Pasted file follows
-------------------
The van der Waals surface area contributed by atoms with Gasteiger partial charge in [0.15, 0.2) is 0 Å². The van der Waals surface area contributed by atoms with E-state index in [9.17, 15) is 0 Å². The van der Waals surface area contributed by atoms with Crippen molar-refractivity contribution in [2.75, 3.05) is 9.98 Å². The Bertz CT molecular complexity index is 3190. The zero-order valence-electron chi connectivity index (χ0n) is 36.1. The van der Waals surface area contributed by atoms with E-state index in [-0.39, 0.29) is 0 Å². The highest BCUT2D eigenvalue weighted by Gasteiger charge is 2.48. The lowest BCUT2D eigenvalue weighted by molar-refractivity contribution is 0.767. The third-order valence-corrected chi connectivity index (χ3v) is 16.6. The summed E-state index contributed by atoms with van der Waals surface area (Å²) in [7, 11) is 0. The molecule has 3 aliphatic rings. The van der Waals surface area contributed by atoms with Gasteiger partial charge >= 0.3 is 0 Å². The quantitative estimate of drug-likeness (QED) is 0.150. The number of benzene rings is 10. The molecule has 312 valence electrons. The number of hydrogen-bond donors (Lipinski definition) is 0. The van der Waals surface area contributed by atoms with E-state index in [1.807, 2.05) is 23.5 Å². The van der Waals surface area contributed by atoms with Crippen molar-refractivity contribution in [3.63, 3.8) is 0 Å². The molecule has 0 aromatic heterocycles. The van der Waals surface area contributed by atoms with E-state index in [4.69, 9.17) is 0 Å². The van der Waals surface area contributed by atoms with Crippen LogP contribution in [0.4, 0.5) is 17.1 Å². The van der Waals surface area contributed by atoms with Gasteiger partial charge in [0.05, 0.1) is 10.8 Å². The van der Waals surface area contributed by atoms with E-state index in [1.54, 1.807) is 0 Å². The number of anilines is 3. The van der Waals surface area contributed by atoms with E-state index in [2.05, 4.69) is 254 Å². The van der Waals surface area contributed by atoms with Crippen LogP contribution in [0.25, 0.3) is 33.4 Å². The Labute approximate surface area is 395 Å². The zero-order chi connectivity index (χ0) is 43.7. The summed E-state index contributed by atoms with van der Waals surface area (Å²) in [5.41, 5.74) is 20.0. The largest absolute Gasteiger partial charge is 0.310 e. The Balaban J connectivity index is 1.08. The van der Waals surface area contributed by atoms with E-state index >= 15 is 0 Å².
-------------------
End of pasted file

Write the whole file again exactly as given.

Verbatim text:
The van der Waals surface area contributed by atoms with Gasteiger partial charge in [0.15, 0.2) is 0 Å². The van der Waals surface area contributed by atoms with E-state index in [9.17, 15) is 0 Å². The van der Waals surface area contributed by atoms with Crippen molar-refractivity contribution in [2.75, 3.05) is 9.98 Å². The Bertz CT molecular complexity index is 3190. The zero-order valence-electron chi connectivity index (χ0n) is 36.1. The van der Waals surface area contributed by atoms with E-state index in [-0.39, 0.29) is 0 Å². The highest BCUT2D eigenvalue weighted by Gasteiger charge is 2.48. The lowest BCUT2D eigenvalue weighted by molar-refractivity contribution is 0.767. The third-order valence-corrected chi connectivity index (χ3v) is 16.6. The summed E-state index contributed by atoms with van der Waals surface area (Å²) in [7, 11) is 0. The molecule has 3 aliphatic rings. The van der Waals surface area contributed by atoms with Gasteiger partial charge >= 0.3 is 0 Å². The quantitative estimate of drug-likeness (QED) is 0.150. The number of benzene rings is 10. The molecule has 312 valence electrons. The number of hydrogen-bond donors (Lipinski definition) is 0. The van der Waals surface area contributed by atoms with E-state index in [1.807, 2.05) is 23.5 Å². The van der Waals surface area contributed by atoms with Crippen molar-refractivity contribution in [3.63, 3.8) is 0 Å². The molecule has 0 aromatic heterocycles. The van der Waals surface area contributed by atoms with E-state index in [4.69, 9.17) is 0 Å². The van der Waals surface area contributed by atoms with Crippen LogP contribution in [0.4, 0.5) is 17.1 Å². The van der Waals surface area contributed by atoms with Gasteiger partial charge in [0.05, 0.1) is 10.8 Å². The van der Waals surface area contributed by atoms with E-state index in [1.54, 1.807) is 0 Å². The number of anilines is 3. The van der Waals surface area contributed by atoms with E-state index in [2.05, 4.69) is 254 Å². The van der Waals surface area contributed by atoms with Crippen LogP contribution in [0.25, 0.3) is 33.4 Å². The Labute approximate surface area is 395 Å². The zero-order chi connectivity index (χ0) is 43.7. The summed E-state index contributed by atoms with van der Waals surface area (Å²) in [5.41, 5.74) is 20.0. The largest absolute Gasteiger partial charge is 0.310 e. The Balaban J connectivity index is 1.08. The van der Waals surface area contributed by atoms with E-state index >= 15 is 0 Å².